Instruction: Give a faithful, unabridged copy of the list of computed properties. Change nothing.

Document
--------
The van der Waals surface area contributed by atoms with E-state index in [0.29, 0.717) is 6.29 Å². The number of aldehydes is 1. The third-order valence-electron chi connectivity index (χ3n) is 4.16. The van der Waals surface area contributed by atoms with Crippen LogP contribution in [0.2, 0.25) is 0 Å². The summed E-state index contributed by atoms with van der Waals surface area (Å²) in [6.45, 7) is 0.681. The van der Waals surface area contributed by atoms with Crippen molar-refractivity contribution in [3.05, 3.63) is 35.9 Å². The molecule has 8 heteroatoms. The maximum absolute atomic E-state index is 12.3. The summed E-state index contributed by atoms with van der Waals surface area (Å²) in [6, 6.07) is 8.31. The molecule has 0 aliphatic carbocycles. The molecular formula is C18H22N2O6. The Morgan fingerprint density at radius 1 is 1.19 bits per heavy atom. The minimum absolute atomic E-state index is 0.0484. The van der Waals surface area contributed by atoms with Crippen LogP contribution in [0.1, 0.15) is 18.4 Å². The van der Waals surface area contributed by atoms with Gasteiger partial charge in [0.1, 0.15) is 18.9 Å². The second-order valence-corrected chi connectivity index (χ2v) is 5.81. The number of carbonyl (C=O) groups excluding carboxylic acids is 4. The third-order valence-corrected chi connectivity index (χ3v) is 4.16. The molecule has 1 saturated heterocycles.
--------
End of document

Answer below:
The van der Waals surface area contributed by atoms with E-state index in [0.29, 0.717) is 6.29 Å². The number of aldehydes is 1. The third-order valence-electron chi connectivity index (χ3n) is 4.16. The van der Waals surface area contributed by atoms with Crippen LogP contribution in [0.2, 0.25) is 0 Å². The summed E-state index contributed by atoms with van der Waals surface area (Å²) in [6.45, 7) is 0.681. The van der Waals surface area contributed by atoms with Crippen molar-refractivity contribution in [3.05, 3.63) is 35.9 Å². The molecule has 8 heteroatoms. The maximum absolute atomic E-state index is 12.3. The summed E-state index contributed by atoms with van der Waals surface area (Å²) in [6, 6.07) is 8.31. The molecule has 0 aliphatic carbocycles. The molecular formula is C18H22N2O6. The Morgan fingerprint density at radius 1 is 1.19 bits per heavy atom. The minimum absolute atomic E-state index is 0.0484. The van der Waals surface area contributed by atoms with Crippen LogP contribution in [0.1, 0.15) is 18.4 Å². The van der Waals surface area contributed by atoms with Gasteiger partial charge in [0.1, 0.15) is 18.9 Å². The second-order valence-corrected chi connectivity index (χ2v) is 5.81. The number of carbonyl (C=O) groups excluding carboxylic acids is 4. The third-order valence-corrected chi connectivity index (χ3v) is 4.16. The molecule has 1 saturated heterocycles.